RISK ASSESSMENTS FOR BREASTFEEDING MOTHERS
Is failure to conduct an appropriate risk assessment for a breastfeeding employee sex discrimination?
In Ramos v Servicio Galego de Saude, the European Court of Justice (ECJ) held that a failure to conduct an appropriate risk assessment for a breastfeeding mother amounted to sex discrimination.
The Equal Treatment Directive prohibits discrimination on the grounds of sex as regards employment and working conditions. Discrimination under the directive includes less favourable treatment of women relating to pregnancy or maternity leave.
The Pregnant Workers Directive requires member states to take measures to protect the health and safety at work of pregnant or breastfeeding workers, and those who have recently given birth. A risk assessment should be carried out where a pregnant or breastfeeding worker is exposed to a potential risk. Where a risk is identified, the employer must adjust the working conditions or hours to avoid the risk, or if not practicable, the employer must move the worker to an alternative job. If a transfer is also not practicable, the worker is entitled to take leave for the duration of the relevant period in order to protect her health.
The European Commission produced guidelines to assist employers when carrying out a risk assessment. The guidelines state that when assessing the risk to breastfeeding women, employers need to regularly review the risks.
The Pregnant Workers Directive was transposed into Spanish and UK law.
Ms Ramos is a nurse working in A&E at a Spanish hospital. She raised concerns that her working conditions (a complex shift system, potential exposure to ionising radiation, healthcare associated with infections and stress) were having an adverse impact on her ability to breastfeed her child. She requested a change in her working condition, which was rejected by the hospital on the grounds that her role did not pose any risk to her breastfeeding her child.
The hospital had conducted a risk assessment for the role of an A&E nurse, but had not carried out an individual assessment of Ms Ramos’ circumstances. Ms Ramos claimed sex discrimination, alleging the risk assessment was not appropriate and did not meet the requirements as set out under EU law.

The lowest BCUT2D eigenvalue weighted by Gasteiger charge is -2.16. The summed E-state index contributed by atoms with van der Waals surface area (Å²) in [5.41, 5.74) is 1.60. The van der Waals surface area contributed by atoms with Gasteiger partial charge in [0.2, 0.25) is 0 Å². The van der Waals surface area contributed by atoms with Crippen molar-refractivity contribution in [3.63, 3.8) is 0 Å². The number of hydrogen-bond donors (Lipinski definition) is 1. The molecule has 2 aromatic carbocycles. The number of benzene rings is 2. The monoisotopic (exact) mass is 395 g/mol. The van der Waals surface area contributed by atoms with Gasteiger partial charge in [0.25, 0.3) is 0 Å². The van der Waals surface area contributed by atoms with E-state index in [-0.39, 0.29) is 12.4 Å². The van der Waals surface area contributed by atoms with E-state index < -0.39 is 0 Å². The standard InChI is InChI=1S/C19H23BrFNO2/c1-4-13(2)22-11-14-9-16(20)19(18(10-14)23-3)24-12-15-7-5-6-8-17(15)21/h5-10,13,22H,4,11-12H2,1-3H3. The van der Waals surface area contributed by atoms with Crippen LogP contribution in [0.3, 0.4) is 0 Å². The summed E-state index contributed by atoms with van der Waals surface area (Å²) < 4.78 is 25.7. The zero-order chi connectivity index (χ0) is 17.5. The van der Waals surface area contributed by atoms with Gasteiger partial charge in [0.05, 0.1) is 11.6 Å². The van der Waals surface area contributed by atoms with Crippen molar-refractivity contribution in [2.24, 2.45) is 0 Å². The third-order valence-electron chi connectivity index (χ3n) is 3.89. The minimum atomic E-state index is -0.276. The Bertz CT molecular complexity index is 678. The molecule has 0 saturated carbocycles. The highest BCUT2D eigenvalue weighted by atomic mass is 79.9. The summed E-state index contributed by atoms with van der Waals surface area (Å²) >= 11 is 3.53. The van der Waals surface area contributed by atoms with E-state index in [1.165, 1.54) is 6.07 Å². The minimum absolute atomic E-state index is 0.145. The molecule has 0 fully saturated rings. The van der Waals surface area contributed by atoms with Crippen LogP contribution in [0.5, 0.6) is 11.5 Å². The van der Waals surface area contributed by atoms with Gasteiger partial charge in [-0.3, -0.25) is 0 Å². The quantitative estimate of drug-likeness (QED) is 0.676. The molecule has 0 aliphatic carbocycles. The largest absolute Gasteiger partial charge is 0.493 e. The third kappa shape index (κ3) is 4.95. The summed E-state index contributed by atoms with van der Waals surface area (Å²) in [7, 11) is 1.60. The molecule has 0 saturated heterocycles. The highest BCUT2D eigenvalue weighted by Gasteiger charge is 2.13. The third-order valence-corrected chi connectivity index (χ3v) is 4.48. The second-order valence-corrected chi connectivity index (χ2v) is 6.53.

Ms Ramos failed in her challenge in the Spanish Courts and on appeal a reference was made to the European Court of Justice (the ECJ).
The ECJ noted that the guidelines require an examination of the specific circumstances of an individual breastfeeding mother’s working conditions, rather than a general assessment of the job role.
The ECJ held that a failure to assess the risk posed to a breastfeeding worker in accordance with the Pregnant Workers Directive was less favourable treatment of a woman related to pregnancy or maternity leave and constituted sex discrimination within the meaning of the Equal Treatment Directive.
The case is a reminder to employers that it will not be sufficient to carry out a general risk assessment for a particular role. Employers should assess the risk particular to new or expectant mothers or their babies and that failure to do so could amount to discrimination. Whilst employers typically carry out a risk assessment on a pregnant worker, the duty is ongoing and employers must consider the potential risks to the worker after she has returned from maternity leave and informs them that she is breastfeeding. Employers should remember that an assessment for a worker who is pregnant will not always have the same result for a worker who is breastfeeding.
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